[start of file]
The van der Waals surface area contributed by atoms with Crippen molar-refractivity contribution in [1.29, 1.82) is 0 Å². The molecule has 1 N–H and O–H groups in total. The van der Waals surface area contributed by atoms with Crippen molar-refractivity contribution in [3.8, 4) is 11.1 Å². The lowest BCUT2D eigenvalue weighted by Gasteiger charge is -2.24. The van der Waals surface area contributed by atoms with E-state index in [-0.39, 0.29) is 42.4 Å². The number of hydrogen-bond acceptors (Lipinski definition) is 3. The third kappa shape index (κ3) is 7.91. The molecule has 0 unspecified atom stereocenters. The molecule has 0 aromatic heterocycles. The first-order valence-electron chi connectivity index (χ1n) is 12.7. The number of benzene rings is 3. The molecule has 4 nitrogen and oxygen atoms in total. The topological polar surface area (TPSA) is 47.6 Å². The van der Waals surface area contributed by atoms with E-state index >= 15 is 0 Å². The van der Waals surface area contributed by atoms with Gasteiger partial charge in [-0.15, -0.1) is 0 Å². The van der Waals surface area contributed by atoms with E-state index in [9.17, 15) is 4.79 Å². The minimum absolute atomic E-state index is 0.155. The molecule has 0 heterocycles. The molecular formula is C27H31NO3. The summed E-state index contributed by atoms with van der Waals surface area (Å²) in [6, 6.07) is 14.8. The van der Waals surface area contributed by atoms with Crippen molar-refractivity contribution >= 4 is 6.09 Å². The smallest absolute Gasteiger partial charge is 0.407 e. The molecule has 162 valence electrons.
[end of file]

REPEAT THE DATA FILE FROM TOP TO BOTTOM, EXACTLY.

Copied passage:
The van der Waals surface area contributed by atoms with Crippen molar-refractivity contribution in [1.29, 1.82) is 0 Å². The molecule has 1 N–H and O–H groups in total. The van der Waals surface area contributed by atoms with Crippen molar-refractivity contribution in [3.8, 4) is 11.1 Å². The lowest BCUT2D eigenvalue weighted by Gasteiger charge is -2.24. The van der Waals surface area contributed by atoms with E-state index in [-0.39, 0.29) is 42.4 Å². The number of hydrogen-bond acceptors (Lipinski definition) is 3. The third kappa shape index (κ3) is 7.91. The molecule has 0 unspecified atom stereocenters. The molecule has 0 aromatic heterocycles. The first-order valence-electron chi connectivity index (χ1n) is 12.7. The number of benzene rings is 3. The molecule has 4 nitrogen and oxygen atoms in total. The topological polar surface area (TPSA) is 47.6 Å². The van der Waals surface area contributed by atoms with E-state index >= 15 is 0 Å². The van der Waals surface area contributed by atoms with Gasteiger partial charge in [-0.15, -0.1) is 0 Å². The van der Waals surface area contributed by atoms with E-state index in [9.17, 15) is 4.79 Å². The minimum absolute atomic E-state index is 0.155. The molecule has 0 heterocycles. The molecular formula is C27H31NO3. The summed E-state index contributed by atoms with van der Waals surface area (Å²) in [6, 6.07) is 14.8. The van der Waals surface area contributed by atoms with Crippen molar-refractivity contribution >= 4 is 6.09 Å². The smallest absolute Gasteiger partial charge is 0.407 e. The molecule has 162 valence electrons.